The FIRST baby centred post is here! and of course it’s a colourful one. My DIY Dyed Wood Baby Toys are super easy to make for yourself, all you need is liquid Rit Dye!
Catch up on or good news – our baby announcement!
*Rit Dye sponsored this post, but all thoughts are my own. Thank you for supporting the brands that make PMQ for two possible.
DIY Baby Toys
As Dan and I prepared to welcome our first child in late summer, we have started thinking about the kinds of toys we want. Not only in style and quality, but in quantity. We’d like to focus on a smaller number of toys that are wood based, and will have more longevity. Are we dreaming? Maybe, but hey, we’ve gotta try.
As a result, wood toys have been my main focus for the past few months. So when I started seeing some lovely ones that could definitely use a pop of colour, I thought “can I dye wood?”
You can DYE unsealed wood
All you need is Rit’s liquid dyes in the variety of colours you chose, as well as unsealed wood toys. I found a puzzle on IKEA’s site, and Russian nesting dolls at Michael’s.
I used Purple, Kelly Green, Aquamarine, Lemon Yellow, Tangerine, Rose Quartz & Cherry Red from Rit Dye’s collection of all purpose dyes.
DIY Dyed Wood Baby Toys
We did extensive tests on popsicles sticks to see how much dye we needed, and for how long. Check out Rit’s “how to dye” guide for tips and tricks! They’ve got a breakdown my material and goal.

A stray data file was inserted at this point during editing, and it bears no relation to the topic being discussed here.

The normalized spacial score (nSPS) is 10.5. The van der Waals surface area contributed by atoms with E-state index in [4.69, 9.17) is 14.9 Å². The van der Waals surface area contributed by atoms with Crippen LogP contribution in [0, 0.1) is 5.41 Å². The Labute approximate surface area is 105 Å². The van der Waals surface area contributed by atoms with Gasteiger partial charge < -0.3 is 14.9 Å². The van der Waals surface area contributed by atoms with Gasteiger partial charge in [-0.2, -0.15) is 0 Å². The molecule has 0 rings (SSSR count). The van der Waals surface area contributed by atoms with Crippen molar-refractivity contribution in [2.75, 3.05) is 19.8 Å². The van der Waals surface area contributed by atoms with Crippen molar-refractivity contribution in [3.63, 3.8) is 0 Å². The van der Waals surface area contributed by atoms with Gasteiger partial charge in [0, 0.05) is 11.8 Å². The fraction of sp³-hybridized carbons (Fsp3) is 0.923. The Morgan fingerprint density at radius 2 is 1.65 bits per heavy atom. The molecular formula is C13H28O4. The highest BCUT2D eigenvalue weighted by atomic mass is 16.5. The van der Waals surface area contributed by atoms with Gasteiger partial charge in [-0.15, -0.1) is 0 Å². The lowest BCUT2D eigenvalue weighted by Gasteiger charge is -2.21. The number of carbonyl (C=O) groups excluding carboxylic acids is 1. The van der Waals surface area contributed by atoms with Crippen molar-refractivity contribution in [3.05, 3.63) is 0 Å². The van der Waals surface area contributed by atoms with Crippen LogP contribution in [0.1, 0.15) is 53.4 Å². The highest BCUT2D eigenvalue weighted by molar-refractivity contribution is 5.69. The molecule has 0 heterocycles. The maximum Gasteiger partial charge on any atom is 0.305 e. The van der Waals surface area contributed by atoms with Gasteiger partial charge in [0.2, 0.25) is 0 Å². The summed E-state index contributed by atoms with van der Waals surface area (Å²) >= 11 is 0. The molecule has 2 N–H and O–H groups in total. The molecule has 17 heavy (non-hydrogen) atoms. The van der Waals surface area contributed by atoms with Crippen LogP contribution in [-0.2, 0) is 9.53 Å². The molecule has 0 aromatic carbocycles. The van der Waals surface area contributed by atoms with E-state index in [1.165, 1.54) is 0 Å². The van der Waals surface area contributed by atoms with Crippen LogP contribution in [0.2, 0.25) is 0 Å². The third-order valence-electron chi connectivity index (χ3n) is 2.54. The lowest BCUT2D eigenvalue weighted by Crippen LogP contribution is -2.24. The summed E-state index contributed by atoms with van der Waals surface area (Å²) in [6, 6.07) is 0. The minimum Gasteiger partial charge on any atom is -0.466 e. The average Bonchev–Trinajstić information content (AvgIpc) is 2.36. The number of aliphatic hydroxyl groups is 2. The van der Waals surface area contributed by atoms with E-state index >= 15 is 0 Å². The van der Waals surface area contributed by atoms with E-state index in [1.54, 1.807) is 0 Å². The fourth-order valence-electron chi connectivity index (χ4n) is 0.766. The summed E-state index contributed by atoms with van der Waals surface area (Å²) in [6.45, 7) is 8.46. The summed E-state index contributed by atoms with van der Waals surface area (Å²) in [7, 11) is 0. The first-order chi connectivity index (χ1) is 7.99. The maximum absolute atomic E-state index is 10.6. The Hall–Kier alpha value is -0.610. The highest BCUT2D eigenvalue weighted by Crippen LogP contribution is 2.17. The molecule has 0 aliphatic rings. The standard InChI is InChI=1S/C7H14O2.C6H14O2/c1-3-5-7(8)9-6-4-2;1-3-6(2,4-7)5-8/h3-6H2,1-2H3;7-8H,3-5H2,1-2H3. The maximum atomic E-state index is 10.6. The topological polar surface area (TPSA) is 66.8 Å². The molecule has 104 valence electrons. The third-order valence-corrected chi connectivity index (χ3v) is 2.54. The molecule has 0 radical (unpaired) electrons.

The colours achieved here, were the result of 4 tsps of dye per 1/2 of boiling water, with about 15mins in the dye bath. You can experiment with timing and dye, but these measurements gave us a nice amount of control over the intensity. Want it darker? Great, leave it in for a few more minutes.
For the nesting dolls I went with a warm colour palette of reds, purples, pinks and yellows. Meanwhile, for the number puzzle I used a variety of shades to create a vibrant and very bold feast for this kid’s little eyes. There’s no way they’ll miss these!
I used little plastic tubs to hold the dye, as they were easy to wash-out afterwards. You can find little tubs like this at the dollar store.
Don’t forget to flip them! Once we took them out of the dye bath, I let them dry on a cookie drying rack above a cookie sheet (to catch any excess).
You can seal them once the colour is set, using an oil or a food-safe wax (like you would use on your cutting board).
Playing with dyed wood toys
I’ve got a little nursery corner set-up in the newly completed floral glam master bedroom, but it’s only gonna get better from here!
If you love my giant heart, check out my tutorial for a Comme Des Garcons Giant Valentine.
As you can see, the colours are quite lovely together. They’re bold, striking, and best of all – easy to make! I’ll be grabbing a few more items to dye as gifts for others, because who doesn’t want something thoughtfully made.
Bruce even came to check out the scene. I’m sure this won’t be the last time he’s investigating a child’s toy situation.
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